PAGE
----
By Brandi O. Brown, J.D.
The employees sought to add a handful of new claims to their breach-related lawsuit, including trade secret misappropriation and conversion, but were left with only their original negligence and breach claims after the employer’s motion to dismiss.
A federal district court in Kentucky, faced with an amended complaint adding novel claims of trade secret misappropriation, conversion, trespass to chattels, and bailment, in a case related to a data breach that had affected many of an employer’s employees including the plaintiffs, granted the employer’s motion to dismiss the new claims. The employees failed to sufficiently allege how their personally identifiable information (PII), W-2s that included their social security numbers, constituted trade secrets or how the employer exercised “dominion” over the information to its own use and benefit. The “bare assertions” and “bare recitations” made in support of the novel claims were insufficient for them to survive dismissal (Savidge v. Pharm-Save, Inc., January 17, 2020, Boom, C.).
Criminals went phishing. In 2016 the employer fell victim to a phishing scheme in which cybercriminals, posing as company executives, received access to W-2 forms that included information about the affected employees, including social security numbers, salary information, and addresses. Affected employees were notified and the plaintiffs, who were no longer employed by the employer at the time of the breach but were affected by it, filed suit. After a partial motion to dismiss had done away with all but negligence and breach of implied contract claims, the employees filed an amended complaint that added four new legal theories. The employer moved to dismiss those newly added claims.
Trade secret misappropriation. Claiming that their personally identifiable information constituted trade secrets, the employees sought relief for misappropriation of that information under the Kentucky Uniform Trade Secrets Act. The court agreed that certain PII, such as social security numbers, could meet some of the prongs of the trade secret definition contained in that Act. For example, it is “information” that is not “generally known to” or “readily ascertainable by” others and in the hands of cybercriminals it could acquire “economic value.”
However, the full definition of a trade secret under the Act required not only a lack of general knowledge, but also independent economic value must be derived from that secrecy. The employees’ allegations in that regard were “slim” and speculative in nature. The complaint stated that the criminals “may continue” to exploit or sell the data. It did not state how the employees derived economic value from their PII or how criminals’ possession of it had diminished its economic value.
Moreover, the employees failed to plausibly allege how transmission of their PII constituted misappropriation. The court noted that the parties involved in trade secret litigation are usually business competitors, whereas this case involved employees suiting their former employer. “A misappropriation claim, however,” the court explained, “’is based on the improper use of a trade secret to gain an advantage over the plaintiff.’” In this case, the court asked, what advantage was there to be gained by the employer in exposing the personal information of employees? The employees’ allegations did not answer that question.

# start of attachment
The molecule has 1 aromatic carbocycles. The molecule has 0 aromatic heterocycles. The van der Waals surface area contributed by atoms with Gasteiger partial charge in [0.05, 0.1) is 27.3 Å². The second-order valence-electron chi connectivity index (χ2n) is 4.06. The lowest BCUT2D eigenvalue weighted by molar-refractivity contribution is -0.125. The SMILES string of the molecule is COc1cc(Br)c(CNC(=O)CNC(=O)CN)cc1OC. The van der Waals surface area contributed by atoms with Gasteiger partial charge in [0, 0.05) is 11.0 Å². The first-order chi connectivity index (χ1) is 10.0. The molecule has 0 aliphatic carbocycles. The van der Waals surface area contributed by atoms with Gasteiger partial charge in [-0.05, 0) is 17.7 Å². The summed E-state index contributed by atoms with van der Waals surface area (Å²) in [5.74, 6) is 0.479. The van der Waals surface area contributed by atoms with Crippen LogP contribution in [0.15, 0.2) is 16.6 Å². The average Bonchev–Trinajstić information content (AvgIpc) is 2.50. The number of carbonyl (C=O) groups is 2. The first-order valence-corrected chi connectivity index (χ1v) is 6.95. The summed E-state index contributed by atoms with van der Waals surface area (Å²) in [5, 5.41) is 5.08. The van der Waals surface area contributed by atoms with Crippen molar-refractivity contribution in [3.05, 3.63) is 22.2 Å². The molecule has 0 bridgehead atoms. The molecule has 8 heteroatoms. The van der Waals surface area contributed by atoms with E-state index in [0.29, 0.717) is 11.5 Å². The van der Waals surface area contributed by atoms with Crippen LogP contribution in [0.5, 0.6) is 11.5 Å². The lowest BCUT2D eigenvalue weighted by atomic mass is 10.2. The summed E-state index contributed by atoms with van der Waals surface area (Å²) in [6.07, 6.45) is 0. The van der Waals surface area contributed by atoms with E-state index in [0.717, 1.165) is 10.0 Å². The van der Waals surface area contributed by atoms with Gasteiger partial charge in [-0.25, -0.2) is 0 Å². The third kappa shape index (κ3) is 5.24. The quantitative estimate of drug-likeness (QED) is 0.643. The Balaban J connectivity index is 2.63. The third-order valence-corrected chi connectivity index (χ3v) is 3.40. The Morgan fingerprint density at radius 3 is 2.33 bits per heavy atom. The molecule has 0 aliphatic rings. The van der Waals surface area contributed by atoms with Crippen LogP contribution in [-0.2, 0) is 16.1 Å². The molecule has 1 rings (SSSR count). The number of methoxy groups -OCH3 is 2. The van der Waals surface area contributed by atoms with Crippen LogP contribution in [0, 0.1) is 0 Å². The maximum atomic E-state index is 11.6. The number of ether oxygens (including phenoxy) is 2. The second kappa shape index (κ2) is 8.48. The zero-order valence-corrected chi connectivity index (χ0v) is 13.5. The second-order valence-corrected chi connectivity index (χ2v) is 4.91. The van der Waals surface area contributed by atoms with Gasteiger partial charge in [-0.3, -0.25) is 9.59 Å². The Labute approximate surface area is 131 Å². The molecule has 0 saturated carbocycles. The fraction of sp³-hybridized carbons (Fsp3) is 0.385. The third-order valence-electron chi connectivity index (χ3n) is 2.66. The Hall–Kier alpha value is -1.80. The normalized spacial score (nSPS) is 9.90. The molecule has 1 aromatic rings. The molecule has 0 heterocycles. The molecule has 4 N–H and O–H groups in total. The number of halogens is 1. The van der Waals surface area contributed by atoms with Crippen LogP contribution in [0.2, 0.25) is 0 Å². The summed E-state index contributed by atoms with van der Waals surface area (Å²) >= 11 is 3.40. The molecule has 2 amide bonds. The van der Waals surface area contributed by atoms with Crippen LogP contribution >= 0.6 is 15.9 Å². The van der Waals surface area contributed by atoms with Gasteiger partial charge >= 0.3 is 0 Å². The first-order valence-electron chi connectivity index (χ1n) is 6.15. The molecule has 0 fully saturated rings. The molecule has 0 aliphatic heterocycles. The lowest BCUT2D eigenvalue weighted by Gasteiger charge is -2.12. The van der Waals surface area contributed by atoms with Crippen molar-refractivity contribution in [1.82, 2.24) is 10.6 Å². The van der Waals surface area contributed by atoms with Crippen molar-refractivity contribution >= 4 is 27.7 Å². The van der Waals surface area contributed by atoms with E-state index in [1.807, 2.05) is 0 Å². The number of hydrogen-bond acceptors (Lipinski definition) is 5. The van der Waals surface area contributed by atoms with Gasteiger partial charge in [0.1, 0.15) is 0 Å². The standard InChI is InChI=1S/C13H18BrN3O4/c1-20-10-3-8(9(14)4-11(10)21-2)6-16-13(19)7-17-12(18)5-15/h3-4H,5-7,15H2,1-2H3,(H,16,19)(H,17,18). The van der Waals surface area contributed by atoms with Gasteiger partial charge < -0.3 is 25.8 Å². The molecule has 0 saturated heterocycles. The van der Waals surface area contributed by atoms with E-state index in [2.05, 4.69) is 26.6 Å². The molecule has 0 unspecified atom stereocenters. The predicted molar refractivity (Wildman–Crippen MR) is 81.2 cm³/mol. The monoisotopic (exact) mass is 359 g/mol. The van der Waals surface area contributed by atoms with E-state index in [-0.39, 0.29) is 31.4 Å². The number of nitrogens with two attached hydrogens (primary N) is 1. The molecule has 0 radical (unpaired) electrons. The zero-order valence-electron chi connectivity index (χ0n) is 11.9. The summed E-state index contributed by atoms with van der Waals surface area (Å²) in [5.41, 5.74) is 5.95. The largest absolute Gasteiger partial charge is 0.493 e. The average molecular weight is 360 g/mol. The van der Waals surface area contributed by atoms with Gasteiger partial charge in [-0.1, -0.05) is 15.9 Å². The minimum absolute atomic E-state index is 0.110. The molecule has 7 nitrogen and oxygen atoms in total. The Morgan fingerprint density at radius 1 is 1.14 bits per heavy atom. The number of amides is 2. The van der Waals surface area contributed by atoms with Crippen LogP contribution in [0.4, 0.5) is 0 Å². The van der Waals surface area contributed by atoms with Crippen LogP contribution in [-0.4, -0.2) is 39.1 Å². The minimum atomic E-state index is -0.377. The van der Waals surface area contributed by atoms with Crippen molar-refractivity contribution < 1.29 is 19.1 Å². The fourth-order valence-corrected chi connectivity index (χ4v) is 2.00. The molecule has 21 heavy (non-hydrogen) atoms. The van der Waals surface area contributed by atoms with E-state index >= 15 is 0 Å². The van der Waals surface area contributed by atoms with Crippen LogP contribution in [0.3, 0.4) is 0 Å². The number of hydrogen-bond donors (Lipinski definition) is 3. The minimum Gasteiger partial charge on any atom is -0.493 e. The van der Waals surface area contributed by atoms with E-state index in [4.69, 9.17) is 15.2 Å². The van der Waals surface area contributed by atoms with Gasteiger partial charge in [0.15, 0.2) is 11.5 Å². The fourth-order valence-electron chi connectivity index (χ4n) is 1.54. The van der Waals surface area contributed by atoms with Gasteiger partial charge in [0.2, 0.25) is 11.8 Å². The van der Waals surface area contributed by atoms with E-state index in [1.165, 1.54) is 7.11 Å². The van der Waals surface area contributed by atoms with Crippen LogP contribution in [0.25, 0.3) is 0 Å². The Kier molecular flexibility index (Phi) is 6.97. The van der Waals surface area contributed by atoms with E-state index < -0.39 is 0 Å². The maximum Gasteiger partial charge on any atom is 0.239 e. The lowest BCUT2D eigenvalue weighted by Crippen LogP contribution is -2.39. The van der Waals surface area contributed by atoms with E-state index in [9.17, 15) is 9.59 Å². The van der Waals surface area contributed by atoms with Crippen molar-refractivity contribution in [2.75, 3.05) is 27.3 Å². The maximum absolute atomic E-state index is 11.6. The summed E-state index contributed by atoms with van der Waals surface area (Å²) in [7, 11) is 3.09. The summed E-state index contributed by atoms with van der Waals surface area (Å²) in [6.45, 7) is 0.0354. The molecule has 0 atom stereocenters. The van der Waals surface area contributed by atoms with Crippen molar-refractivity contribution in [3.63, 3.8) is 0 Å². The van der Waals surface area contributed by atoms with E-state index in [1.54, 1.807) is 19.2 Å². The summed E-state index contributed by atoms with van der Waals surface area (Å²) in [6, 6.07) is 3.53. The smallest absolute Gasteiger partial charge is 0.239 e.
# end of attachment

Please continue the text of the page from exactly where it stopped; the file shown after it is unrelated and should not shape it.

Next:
Conversion. In the amended complaint the employees also claimed that the employer committed the tort of conversion but the court concluded that the claim “does not fit within the framework of a conversion tort.” The court noted that the elements of a conversion claim “remain unsettled under Kentucky law,” but under either of the two standards the court identified, the claim as alleged was insufficient in multiple aspects. The employees did not indicate how the employer exercised “dominion” over the data to its own use and benefit. Instead, the court noted, the employer had been a victim of a phishing scheme and the court struggled to understand how being the victim of such a crime benefitted the employer.
The only benefit identified by the employees, which the court found insufficient, was that the employer was able to verify employee identity and maintain required tax records. More importantly, perhaps, the court noted that the employees completely failed to allege that the employer intended to exercise control over their PII. The employees retained their names and social security numbers and were not precluded from using the compromised information.
Trespass to chattels and bailment. The two remaining claims, trespass to chattels and bailment, were likewise subject to dismissal because of “bare assertions” and “shortcomings.” With regard to the trespass claim, the court was able to at least draw a reasonable inference that the employer intended to use the PII, but it remained deficient in other respects. The employees failed to allege anywhere that their PII was personal property, which also doomed their bailment claim. Moreover, the trespass claim was insufficiently alleged because the data acquisition had not required “physical invasion or confiscation of actual property” that was in the possession of the employees. Any interference that occurred was with the employer’s computer systems.
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